From School Library Journal
Grade 4-6–Old Mr. Pandolfo, feeling that life is getting too difficult–what with troublesome weather, troublesome soldiers, and very troublesome cousins–decides the time has come to create a scarecrow. At least a scarecrow would take care of the birds. Mr. Pandolfo creates a fine scarecrow, indeed, with a large turnip for a head, a broomstick for a backbone, dressed in a tweed suit stuffed with straw. Hidden within it, carefully wrapped in oilskin, is a mysterious letter. But how can this extraordinary creature–who comes to life when struck by a bolt of lightning–fulfill his destiny if he's stuck out in the middle of a field? Enter Jack, an enterprising, intelligent, and practical young orphan fleeing the soldiers who robbed him of home and family. Jack's motto, It could be worse, comes in handy as he agrees to become the servant of the rather egocentric scarecrow, setting off to find excitement and glory. Scarecrow's excellent opinion of himself sets the stage for a variety of silly, yet dangerous, adventures. Run-ins with government officials, soldiers, and unscrupulous business people provide plenty of opportunities for moralizing on the evils of society. In another setting, this story line might seem over-the-top, but Pullman's clever employment of fairy-tale conventions, his superb use of language, and his engaging dialogue make it a wholly satisfying yarn of ridiculous proportions, and Bailey's line drawings provide just the right feeling of long ago that every good fairy tale deserves.–Sharon Grover, Arlington County Department of Libraries, VA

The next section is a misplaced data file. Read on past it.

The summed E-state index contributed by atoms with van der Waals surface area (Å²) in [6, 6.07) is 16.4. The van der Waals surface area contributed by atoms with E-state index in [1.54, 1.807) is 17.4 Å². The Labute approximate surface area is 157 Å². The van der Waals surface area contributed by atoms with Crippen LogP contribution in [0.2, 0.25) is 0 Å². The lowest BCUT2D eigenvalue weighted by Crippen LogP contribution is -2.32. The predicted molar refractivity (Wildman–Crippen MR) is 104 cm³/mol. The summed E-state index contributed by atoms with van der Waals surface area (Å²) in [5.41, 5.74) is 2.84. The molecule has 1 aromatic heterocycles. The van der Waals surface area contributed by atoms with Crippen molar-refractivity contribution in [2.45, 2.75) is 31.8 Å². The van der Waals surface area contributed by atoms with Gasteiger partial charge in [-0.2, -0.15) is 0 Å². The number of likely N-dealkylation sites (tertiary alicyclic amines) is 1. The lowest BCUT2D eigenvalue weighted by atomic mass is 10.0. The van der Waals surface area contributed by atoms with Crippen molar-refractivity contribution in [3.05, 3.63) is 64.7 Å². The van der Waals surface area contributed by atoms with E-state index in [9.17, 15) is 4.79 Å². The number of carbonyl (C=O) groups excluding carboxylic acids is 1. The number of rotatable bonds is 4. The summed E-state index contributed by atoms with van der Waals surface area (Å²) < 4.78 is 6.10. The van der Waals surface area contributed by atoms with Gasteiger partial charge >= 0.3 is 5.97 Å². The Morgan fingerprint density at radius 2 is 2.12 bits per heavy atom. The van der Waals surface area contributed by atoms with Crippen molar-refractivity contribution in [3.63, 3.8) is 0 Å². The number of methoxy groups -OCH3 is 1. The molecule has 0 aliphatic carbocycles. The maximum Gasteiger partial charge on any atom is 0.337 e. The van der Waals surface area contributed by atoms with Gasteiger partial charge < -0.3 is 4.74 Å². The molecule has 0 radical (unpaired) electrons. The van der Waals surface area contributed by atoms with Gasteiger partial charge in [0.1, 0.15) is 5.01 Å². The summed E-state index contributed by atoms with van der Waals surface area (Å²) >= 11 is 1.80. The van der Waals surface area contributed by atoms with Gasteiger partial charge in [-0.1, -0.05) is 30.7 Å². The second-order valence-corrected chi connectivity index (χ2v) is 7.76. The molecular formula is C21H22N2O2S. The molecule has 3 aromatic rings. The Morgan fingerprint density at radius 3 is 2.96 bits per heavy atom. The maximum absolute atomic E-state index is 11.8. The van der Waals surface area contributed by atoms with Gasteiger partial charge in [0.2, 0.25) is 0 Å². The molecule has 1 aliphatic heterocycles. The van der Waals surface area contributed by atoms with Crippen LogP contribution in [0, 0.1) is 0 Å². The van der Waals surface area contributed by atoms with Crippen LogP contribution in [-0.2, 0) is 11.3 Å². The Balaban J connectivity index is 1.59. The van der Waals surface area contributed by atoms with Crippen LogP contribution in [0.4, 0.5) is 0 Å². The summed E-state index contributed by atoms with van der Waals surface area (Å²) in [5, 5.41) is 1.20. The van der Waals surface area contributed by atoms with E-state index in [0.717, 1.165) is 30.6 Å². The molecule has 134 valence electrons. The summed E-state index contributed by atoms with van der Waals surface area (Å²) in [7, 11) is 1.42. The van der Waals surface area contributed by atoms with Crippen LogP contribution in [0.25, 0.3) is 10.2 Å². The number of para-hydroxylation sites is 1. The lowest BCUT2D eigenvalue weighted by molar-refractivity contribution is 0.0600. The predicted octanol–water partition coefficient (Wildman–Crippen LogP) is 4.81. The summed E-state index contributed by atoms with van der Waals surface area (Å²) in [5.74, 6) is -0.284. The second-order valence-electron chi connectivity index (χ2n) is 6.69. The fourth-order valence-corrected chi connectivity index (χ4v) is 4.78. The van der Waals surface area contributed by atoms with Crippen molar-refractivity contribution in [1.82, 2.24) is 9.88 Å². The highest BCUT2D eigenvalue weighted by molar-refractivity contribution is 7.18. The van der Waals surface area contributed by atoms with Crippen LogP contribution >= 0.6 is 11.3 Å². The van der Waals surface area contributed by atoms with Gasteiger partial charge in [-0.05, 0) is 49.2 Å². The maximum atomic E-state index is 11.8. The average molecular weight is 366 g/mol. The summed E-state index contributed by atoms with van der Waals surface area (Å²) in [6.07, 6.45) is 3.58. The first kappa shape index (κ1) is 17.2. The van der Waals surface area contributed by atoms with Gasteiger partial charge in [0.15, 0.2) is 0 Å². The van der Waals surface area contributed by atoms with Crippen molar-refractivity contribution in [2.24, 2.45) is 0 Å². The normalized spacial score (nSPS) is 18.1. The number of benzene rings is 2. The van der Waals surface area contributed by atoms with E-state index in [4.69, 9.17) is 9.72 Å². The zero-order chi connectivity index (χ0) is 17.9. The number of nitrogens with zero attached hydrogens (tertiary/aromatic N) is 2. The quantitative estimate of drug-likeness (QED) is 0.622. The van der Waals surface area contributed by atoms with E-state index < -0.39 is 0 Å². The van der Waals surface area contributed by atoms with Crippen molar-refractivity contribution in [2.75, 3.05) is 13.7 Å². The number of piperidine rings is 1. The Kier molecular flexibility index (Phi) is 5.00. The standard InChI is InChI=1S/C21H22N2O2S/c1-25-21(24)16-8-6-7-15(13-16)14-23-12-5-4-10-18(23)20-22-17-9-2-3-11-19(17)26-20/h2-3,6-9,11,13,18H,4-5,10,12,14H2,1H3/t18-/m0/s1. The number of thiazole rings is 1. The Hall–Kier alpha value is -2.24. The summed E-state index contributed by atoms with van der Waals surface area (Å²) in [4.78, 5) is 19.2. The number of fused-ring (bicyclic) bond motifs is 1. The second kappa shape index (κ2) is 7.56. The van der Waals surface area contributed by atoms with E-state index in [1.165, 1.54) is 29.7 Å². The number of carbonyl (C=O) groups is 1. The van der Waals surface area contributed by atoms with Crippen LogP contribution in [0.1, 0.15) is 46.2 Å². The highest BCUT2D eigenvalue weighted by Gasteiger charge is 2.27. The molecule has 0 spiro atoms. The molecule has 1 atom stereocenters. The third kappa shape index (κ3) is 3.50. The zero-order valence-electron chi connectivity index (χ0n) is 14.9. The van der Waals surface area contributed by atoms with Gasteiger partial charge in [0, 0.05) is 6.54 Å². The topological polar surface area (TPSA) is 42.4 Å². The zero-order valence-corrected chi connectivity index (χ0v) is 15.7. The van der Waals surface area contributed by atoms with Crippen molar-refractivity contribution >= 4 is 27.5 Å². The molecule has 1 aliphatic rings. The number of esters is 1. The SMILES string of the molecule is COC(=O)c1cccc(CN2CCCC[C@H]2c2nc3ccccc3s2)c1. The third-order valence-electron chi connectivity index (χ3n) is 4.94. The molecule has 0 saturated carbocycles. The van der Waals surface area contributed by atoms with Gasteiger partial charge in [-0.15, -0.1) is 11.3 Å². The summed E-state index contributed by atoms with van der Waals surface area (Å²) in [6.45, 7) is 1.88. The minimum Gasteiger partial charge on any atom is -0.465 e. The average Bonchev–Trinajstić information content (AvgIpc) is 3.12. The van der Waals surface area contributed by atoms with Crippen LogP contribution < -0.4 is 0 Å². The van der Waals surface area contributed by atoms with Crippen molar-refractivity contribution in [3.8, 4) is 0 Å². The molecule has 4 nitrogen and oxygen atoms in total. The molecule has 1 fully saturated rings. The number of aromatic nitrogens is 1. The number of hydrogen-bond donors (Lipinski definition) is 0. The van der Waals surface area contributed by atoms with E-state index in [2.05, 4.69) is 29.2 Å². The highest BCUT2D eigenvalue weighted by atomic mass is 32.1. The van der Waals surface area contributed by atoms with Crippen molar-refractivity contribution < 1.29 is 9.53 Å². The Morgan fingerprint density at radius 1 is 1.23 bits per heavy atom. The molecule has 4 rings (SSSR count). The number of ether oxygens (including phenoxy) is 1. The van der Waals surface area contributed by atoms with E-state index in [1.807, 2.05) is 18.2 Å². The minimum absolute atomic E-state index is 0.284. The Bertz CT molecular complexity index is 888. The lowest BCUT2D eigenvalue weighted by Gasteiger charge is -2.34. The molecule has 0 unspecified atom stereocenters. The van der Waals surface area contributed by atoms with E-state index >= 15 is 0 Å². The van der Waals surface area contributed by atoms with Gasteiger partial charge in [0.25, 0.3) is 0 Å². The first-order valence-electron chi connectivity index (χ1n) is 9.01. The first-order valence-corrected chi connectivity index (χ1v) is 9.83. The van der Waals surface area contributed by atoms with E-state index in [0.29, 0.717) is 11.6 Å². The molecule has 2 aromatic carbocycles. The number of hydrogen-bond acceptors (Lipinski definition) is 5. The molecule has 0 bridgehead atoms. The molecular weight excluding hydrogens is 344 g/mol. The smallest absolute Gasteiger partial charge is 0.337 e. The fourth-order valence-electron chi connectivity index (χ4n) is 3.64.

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*Starred Review* Gr. 4-6. Pullman seems equally at home whether creating high fantasy, Victorian mysteries, or old-fashioned stories in the fairy-tale fashion. Here he excels in the latter mode, creating unique characters to charm young readers. When Scarecrow (reminiscent of his relative in the Wizard of Oz
) meets orphan Jack, both the boy and straw man see the wisdom of Jack's attending to the scarecrow as a servant. Together the pair contends with "danger . . . followed by glory . . . leading to sorrow" as promised by a fortune-teller. It's Jack who keeps Scarecrow's head on (literally at times) as his master blithely takes a turn on the boards, becomes an officer in the army, and finds treasure on an island, even as he keeps his inner conviction rolled up on a scroll stuffed in his shirt. The umbrella story about Scarecrow's raison d'etre (to rescue his polluted valley from an evil ruling family) is purposive, but its sharp point is cushioned by the flimflam and fancy pervading the tale. Best of all, however, is the charm exuded by Scarecrow and the boy, two memorable fellows who may seem familiar, but are utterly their own. Ilene CooperCopyright © American Library Association. All rights reserved
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